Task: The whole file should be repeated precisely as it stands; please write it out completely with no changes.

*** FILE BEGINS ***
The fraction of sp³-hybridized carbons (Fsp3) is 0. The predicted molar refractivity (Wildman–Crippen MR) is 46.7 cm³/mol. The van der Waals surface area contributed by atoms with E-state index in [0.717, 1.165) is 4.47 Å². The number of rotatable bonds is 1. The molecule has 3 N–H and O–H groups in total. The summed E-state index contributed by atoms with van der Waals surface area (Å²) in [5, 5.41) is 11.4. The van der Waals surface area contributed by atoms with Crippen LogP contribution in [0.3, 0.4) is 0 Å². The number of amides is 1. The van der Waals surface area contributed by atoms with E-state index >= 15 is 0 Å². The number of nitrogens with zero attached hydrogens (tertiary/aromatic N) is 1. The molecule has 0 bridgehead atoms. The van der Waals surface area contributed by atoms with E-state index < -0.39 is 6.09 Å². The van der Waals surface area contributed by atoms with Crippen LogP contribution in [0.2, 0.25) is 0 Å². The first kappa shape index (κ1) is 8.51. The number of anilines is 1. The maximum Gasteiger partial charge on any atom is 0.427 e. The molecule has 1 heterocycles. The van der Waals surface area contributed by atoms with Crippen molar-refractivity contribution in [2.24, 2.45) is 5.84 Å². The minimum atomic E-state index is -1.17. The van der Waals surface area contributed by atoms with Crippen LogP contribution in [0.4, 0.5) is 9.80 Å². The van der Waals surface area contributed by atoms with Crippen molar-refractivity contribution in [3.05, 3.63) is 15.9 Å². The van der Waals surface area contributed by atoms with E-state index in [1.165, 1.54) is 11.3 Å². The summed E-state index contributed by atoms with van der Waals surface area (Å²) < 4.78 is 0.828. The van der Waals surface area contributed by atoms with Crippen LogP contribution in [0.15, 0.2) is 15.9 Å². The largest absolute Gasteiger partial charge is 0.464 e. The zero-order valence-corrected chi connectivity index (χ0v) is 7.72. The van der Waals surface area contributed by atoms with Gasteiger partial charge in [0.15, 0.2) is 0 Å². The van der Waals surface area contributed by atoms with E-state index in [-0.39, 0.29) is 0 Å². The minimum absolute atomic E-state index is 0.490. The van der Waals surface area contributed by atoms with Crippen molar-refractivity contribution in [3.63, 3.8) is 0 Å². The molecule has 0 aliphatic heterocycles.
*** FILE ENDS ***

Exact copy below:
The fraction of sp³-hybridized carbons (Fsp3) is 0. The predicted molar refractivity (Wildman–Crippen MR) is 46.7 cm³/mol. The van der Waals surface area contributed by atoms with E-state index in [0.717, 1.165) is 4.47 Å². The number of rotatable bonds is 1. The molecule has 3 N–H and O–H groups in total. The summed E-state index contributed by atoms with van der Waals surface area (Å²) in [5, 5.41) is 11.4. The van der Waals surface area contributed by atoms with Crippen LogP contribution in [0.3, 0.4) is 0 Å². The number of amides is 1. The van der Waals surface area contributed by atoms with E-state index >= 15 is 0 Å². The number of nitrogens with zero attached hydrogens (tertiary/aromatic N) is 1. The molecule has 0 bridgehead atoms. The van der Waals surface area contributed by atoms with E-state index < -0.39 is 6.09 Å². The van der Waals surface area contributed by atoms with Crippen LogP contribution in [0.2, 0.25) is 0 Å². The first kappa shape index (κ1) is 8.51. The number of anilines is 1. The maximum Gasteiger partial charge on any atom is 0.427 e. The molecule has 1 heterocycles. The van der Waals surface area contributed by atoms with Crippen molar-refractivity contribution in [2.24, 2.45) is 5.84 Å². The minimum atomic E-state index is -1.17. The van der Waals surface area contributed by atoms with Crippen LogP contribution in [0.4, 0.5) is 9.80 Å². The van der Waals surface area contributed by atoms with Crippen molar-refractivity contribution in [3.05, 3.63) is 15.9 Å². The van der Waals surface area contributed by atoms with E-state index in [1.165, 1.54) is 11.3 Å². The summed E-state index contributed by atoms with van der Waals surface area (Å²) < 4.78 is 0.828. The van der Waals surface area contributed by atoms with Crippen LogP contribution in [0.15, 0.2) is 15.9 Å². The largest absolute Gasteiger partial charge is 0.464 e. The zero-order valence-corrected chi connectivity index (χ0v) is 7.72. The van der Waals surface area contributed by atoms with Gasteiger partial charge in [0.15, 0.2) is 0 Å². The van der Waals surface area contributed by atoms with E-state index in [-0.39, 0.29) is 0 Å². The minimum absolute atomic E-state index is 0.490. The van der Waals surface area contributed by atoms with Crippen molar-refractivity contribution in [3.63, 3.8) is 0 Å². The molecule has 0 aliphatic heterocycles.